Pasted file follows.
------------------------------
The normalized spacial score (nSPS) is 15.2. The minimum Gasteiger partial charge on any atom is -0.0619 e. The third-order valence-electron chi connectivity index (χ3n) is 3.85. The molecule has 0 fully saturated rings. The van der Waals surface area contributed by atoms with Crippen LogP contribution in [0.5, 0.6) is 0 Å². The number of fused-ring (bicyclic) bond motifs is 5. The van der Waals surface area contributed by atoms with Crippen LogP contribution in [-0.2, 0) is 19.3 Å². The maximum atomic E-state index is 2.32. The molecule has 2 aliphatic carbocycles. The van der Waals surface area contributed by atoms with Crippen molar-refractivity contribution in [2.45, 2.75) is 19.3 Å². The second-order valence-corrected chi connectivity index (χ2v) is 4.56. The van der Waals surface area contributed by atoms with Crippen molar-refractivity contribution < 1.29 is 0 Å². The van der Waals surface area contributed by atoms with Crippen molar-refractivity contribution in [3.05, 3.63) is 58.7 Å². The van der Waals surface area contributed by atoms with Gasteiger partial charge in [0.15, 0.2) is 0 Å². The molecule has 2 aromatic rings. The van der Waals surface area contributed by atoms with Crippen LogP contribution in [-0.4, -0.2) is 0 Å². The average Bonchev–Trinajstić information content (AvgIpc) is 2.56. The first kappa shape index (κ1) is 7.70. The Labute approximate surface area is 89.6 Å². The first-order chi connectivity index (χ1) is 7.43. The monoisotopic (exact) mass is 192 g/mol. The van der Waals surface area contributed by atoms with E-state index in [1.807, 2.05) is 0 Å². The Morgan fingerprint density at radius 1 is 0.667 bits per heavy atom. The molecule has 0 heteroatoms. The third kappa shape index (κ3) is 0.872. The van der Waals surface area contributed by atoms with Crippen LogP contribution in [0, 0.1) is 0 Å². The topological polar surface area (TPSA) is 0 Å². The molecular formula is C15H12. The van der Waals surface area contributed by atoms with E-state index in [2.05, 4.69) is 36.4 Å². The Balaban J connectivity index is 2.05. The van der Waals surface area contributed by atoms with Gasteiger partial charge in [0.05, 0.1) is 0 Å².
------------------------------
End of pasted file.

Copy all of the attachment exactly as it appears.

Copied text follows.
The normalized spacial score (nSPS) is 15.2. The minimum Gasteiger partial charge on any atom is -0.0619 e. The third-order valence-electron chi connectivity index (χ3n) is 3.85. The molecule has 0 fully saturated rings. The van der Waals surface area contributed by atoms with Crippen LogP contribution in [0.5, 0.6) is 0 Å². The number of fused-ring (bicyclic) bond motifs is 5. The van der Waals surface area contributed by atoms with Crippen LogP contribution in [-0.2, 0) is 19.3 Å². The maximum atomic E-state index is 2.32. The molecule has 2 aliphatic carbocycles. The van der Waals surface area contributed by atoms with Crippen molar-refractivity contribution in [2.45, 2.75) is 19.3 Å². The second-order valence-corrected chi connectivity index (χ2v) is 4.56. The van der Waals surface area contributed by atoms with Crippen molar-refractivity contribution < 1.29 is 0 Å². The van der Waals surface area contributed by atoms with Crippen molar-refractivity contribution in [3.05, 3.63) is 58.7 Å². The van der Waals surface area contributed by atoms with Gasteiger partial charge in [0.15, 0.2) is 0 Å². The molecule has 2 aromatic rings. The van der Waals surface area contributed by atoms with Crippen LogP contribution in [-0.4, -0.2) is 0 Å². The average Bonchev–Trinajstić information content (AvgIpc) is 2.56. The first kappa shape index (κ1) is 7.70. The Labute approximate surface area is 89.6 Å². The first-order chi connectivity index (χ1) is 7.43. The monoisotopic (exact) mass is 192 g/mol. The van der Waals surface area contributed by atoms with E-state index in [1.807, 2.05) is 0 Å². The Morgan fingerprint density at radius 1 is 0.667 bits per heavy atom. The molecule has 0 heteroatoms. The third kappa shape index (κ3) is 0.872. The van der Waals surface area contributed by atoms with Crippen LogP contribution in [0, 0.1) is 0 Å². The topological polar surface area (TPSA) is 0 Å². The molecular formula is C15H12. The van der Waals surface area contributed by atoms with E-state index in [2.05, 4.69) is 36.4 Å². The Balaban J connectivity index is 2.05. The van der Waals surface area contributed by atoms with Gasteiger partial charge in [0.05, 0.1) is 0 Å².